What can’t you put in a living trust?

A revocable living trust is one of several estate planning options that are available to you. This type of trust allows you to manage and protect your assets as you, the grantor, or owner, ages. “Revocable” means that you can amend or even revoke the trust during your lifetime. 

All of the assets placed into the trust make up the trust fund. The principal of the trust can change during the lifetime of the grantor due to appreciation or depreciation of assets as well as any expenses that are needed to maintain the trust.  

Upon creating a revocable living trust, you will need to name a representative called a “successor trustee” who will manage the trust if you should become mentally incapacitated or when you die. This provides for the protection of the assets and other property contained in the trust. In addition, you’ll also need to designate the person or persons benefiting from the trust upon your death. These are your beneficiaries and are usually members of your family, but can be a charity or other persons of your choosing.

There are advantages to setting up a revocable living trust. It allows your beneficiaries to avoid probate court which can be time-consuming and costly. In addition, having a living trust allows for a faster transfer of assets to your beneficiaries, and those assets will be distributed in private.

So, what can and what can’t go in a living trust? While there are a lot of assets that can be used to fund a living trust, there are some assets you shouldn’t put in a living trust.

The list

Assets that should not be used to fund your living trust include:

  • Qualified retirement accounts – 401ks, IRAs, 403(b)s, qualified annuities
  • Health saving accounts (HSAs)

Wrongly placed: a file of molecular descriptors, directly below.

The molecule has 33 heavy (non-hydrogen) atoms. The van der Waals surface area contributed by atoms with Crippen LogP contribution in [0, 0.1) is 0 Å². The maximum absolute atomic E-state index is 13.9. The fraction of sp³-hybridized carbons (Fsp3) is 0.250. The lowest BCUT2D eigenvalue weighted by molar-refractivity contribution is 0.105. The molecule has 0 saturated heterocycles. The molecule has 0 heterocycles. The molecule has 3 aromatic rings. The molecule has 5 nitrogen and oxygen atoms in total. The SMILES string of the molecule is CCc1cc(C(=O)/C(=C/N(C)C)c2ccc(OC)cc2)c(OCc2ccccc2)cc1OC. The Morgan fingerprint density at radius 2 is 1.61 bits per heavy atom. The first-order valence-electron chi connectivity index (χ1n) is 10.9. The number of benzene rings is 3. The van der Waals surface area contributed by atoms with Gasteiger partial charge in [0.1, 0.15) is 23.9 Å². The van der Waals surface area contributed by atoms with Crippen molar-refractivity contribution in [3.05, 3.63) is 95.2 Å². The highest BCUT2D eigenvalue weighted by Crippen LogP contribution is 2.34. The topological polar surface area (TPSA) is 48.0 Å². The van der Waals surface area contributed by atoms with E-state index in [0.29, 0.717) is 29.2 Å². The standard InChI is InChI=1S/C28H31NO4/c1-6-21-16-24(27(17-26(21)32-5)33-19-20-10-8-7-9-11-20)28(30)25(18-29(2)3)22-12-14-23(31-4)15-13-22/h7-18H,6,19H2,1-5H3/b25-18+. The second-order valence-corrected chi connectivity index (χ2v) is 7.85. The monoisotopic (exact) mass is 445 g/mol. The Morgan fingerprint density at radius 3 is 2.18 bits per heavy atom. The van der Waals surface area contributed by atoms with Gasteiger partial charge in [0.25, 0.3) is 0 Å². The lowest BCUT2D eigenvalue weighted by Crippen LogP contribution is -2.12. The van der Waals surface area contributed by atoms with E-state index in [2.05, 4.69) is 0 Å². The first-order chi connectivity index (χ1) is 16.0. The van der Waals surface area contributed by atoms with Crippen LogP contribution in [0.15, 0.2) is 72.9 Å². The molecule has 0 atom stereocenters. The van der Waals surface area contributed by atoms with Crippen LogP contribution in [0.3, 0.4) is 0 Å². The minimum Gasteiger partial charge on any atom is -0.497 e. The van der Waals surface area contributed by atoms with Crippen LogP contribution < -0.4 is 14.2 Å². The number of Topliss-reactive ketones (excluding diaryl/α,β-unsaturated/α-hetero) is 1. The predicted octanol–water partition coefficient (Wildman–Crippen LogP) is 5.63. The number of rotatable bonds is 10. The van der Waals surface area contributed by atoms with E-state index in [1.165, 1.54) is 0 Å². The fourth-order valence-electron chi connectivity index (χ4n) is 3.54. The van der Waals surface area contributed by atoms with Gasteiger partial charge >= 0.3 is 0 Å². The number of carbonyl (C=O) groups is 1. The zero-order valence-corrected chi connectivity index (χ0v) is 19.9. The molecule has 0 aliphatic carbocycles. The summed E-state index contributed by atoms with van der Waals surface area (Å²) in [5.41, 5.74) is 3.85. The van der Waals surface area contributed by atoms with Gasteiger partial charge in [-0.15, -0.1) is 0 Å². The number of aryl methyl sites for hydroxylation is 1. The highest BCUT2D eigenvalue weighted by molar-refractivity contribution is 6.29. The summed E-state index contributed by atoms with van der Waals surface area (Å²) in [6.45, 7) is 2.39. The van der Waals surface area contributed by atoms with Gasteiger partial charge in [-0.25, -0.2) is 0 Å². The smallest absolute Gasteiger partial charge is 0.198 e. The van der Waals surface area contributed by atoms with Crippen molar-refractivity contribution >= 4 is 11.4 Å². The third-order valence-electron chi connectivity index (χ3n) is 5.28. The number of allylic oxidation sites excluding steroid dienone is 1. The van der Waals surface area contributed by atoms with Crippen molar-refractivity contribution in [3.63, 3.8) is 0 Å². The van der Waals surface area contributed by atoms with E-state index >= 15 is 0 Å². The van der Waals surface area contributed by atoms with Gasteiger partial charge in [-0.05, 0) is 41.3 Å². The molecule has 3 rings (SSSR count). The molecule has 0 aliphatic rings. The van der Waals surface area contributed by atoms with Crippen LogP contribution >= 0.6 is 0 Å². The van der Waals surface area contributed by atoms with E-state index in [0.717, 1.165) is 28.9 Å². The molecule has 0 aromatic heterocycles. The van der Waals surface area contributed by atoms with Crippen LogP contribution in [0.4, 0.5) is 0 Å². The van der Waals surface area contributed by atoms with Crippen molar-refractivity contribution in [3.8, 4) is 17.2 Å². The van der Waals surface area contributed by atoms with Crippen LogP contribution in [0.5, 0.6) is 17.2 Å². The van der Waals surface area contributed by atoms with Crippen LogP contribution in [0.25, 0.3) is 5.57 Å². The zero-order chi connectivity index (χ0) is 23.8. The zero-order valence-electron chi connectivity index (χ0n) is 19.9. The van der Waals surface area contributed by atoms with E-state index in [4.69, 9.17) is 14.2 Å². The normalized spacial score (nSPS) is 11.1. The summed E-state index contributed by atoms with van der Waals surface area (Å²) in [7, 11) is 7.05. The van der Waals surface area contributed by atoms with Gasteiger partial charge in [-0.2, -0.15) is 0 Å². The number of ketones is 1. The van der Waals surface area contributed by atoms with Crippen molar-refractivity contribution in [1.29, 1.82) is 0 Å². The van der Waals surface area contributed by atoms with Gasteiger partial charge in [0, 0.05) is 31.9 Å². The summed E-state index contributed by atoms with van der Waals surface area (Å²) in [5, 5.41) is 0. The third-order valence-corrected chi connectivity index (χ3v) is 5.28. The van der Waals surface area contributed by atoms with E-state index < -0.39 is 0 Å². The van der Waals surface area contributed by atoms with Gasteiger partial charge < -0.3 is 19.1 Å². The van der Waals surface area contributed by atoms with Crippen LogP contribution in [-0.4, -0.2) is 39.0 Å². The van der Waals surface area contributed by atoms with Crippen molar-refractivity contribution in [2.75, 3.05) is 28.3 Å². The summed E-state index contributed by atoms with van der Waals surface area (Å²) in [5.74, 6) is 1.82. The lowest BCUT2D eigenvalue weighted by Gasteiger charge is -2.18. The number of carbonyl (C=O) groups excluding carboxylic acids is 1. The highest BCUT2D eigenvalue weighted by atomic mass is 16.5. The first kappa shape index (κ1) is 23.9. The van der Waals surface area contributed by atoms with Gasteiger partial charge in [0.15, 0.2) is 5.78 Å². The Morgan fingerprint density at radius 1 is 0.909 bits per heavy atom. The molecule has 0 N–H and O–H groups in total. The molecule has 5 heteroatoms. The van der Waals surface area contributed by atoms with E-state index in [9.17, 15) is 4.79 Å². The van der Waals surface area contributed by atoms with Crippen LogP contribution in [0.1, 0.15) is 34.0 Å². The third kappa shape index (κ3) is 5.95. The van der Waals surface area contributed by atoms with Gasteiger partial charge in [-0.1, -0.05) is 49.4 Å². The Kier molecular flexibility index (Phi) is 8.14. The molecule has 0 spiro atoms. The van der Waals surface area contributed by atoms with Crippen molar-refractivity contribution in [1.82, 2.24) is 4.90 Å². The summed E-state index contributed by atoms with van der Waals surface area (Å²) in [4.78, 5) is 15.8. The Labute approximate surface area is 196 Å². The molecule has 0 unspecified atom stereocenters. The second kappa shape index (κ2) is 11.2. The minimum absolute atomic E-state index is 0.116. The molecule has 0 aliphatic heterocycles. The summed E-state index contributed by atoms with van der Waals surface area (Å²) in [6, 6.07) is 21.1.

• Medical saving accounts (MSAs) 
  • Uniform Transfers to Minors (UTMAs)
  • Uniform Gifts to Minors (UGMAs)
  • Life insurance
  • Motor vehicles

However, if you have minor children, you may want to include these assets in the distribution of your trust. 

You should always seek the advice of an experienced estate planning attorney to make sure that you understand how to handle these types of assets in order to prevent potential problems down the road and to make sure that your assets are distributed per your wishes.

What can go in your living trust?

Even if you have established a revocable living trust, what happens to property not in the trust when you die? Having a pour-over will take care of any assets or property that you may have forgotten to include in your trust. However, these assets are subject to probate.

If you have questions about setting up a living trust in California, what to put in your living trust, or creating a pour-over will, you should consult a professional who is well-versed in estate planning. At the Law Office of David W. Foley, located in San Diego, we specialize in creating revocable living trusts as part of an estate plan for our clients.

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